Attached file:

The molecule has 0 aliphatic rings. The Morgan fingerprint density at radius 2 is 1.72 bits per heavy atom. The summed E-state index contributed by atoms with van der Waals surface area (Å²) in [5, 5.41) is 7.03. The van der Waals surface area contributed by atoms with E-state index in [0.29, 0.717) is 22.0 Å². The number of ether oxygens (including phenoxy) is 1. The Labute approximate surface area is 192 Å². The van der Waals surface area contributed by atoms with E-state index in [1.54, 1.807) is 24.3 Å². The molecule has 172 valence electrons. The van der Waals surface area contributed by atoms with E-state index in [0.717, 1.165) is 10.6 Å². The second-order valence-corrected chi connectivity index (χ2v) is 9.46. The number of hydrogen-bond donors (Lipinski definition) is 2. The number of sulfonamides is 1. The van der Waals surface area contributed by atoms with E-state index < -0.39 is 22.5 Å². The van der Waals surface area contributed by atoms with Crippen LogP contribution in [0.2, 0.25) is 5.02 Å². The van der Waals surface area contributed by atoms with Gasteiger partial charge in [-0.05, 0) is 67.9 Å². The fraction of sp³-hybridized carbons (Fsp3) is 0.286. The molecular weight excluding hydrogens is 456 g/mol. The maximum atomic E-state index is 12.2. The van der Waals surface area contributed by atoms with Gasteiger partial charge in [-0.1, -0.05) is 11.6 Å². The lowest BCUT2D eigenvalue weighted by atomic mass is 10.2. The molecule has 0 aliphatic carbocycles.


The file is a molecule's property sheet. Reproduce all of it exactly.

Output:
The molecule has 0 aliphatic rings. The Morgan fingerprint density at radius 2 is 1.72 bits per heavy atom. The summed E-state index contributed by atoms with van der Waals surface area (Å²) in [5, 5.41) is 7.03. The van der Waals surface area contributed by atoms with E-state index in [0.29, 0.717) is 22.0 Å². The number of ether oxygens (including phenoxy) is 1. The Labute approximate surface area is 192 Å². The van der Waals surface area contributed by atoms with E-state index in [1.54, 1.807) is 24.3 Å². The molecule has 172 valence electrons. The van der Waals surface area contributed by atoms with E-state index in [0.717, 1.165) is 10.6 Å². The second-order valence-corrected chi connectivity index (χ2v) is 9.46. The number of hydrogen-bond donors (Lipinski definition) is 2. The number of sulfonamides is 1. The van der Waals surface area contributed by atoms with E-state index < -0.39 is 22.5 Å². The van der Waals surface area contributed by atoms with Crippen LogP contribution in [0.2, 0.25) is 5.02 Å². The van der Waals surface area contributed by atoms with Gasteiger partial charge in [-0.05, 0) is 67.9 Å². The fraction of sp³-hybridized carbons (Fsp3) is 0.286. The molecular weight excluding hydrogens is 456 g/mol. The maximum atomic E-state index is 12.2. The van der Waals surface area contributed by atoms with Gasteiger partial charge in [-0.1, -0.05) is 11.6 Å². The lowest BCUT2D eigenvalue weighted by atomic mass is 10.2. The molecule has 0 aliphatic carbocycles.